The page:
I think that this understanding is completely antithetical to what Paul actually says in Romans 3. It completely breaks his entire argument down. Paul says that all, both Jew and Greek, are under sin, that there is no one righteous, no not one, all have turned aside and have become worthless, no one does good, and in vs 20 that by works of the law no human being will be justified in God’s sight.
In this passage, Paul flatly denies that there is a faithful remnant in each generation. The only righteousness there is, is through faith in Christ.
Your understanding is also further contradicted by Paul’s reiteration of the problem of sin in Chapter 5. Paul says that we were enemies of God that were reconciled to God by the death of his son. He says that sin and death came into the world through one man and spread to all men because all sinned. It is only through Christ that we are justified.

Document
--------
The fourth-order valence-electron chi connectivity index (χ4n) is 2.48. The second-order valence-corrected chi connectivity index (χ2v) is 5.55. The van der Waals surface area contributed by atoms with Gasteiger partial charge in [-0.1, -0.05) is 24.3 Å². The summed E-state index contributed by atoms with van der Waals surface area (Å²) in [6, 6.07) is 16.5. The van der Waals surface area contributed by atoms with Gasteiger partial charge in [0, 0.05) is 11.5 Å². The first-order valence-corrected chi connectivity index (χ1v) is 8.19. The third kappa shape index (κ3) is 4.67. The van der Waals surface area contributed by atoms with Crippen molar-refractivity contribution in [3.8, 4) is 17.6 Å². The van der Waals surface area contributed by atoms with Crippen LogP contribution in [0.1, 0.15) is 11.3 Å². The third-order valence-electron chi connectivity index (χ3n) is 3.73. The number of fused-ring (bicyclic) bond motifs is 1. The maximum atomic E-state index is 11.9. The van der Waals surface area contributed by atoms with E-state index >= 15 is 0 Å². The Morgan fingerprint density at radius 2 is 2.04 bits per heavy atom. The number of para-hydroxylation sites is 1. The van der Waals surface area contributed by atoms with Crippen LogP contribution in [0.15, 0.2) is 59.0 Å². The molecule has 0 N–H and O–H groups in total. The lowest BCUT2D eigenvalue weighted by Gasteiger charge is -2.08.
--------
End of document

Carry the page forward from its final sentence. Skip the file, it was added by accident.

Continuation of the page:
Paul’s epistle to the Romans was written to both Jew and Gentile. He says this in his introduction in Chapter 1. He says that the gospel is the power of salvation to everyone, Jew and Greek. He then says that the gospel is the righteousness of God revealed from faith into faith (my translation of the Greek ek pistews eis pistiv). This is Paul’s thesis statement. Probably the most meaningful dynamic translation I have seen that takes into account this rather odd Greek phrase is this: For in it the righteousness of God is being revealed beginning and ending in faith. This translation seems to be born out by the content of Romans as a whole. So your understanding is still at odds with that.
Thanks for the dialogue. Regards.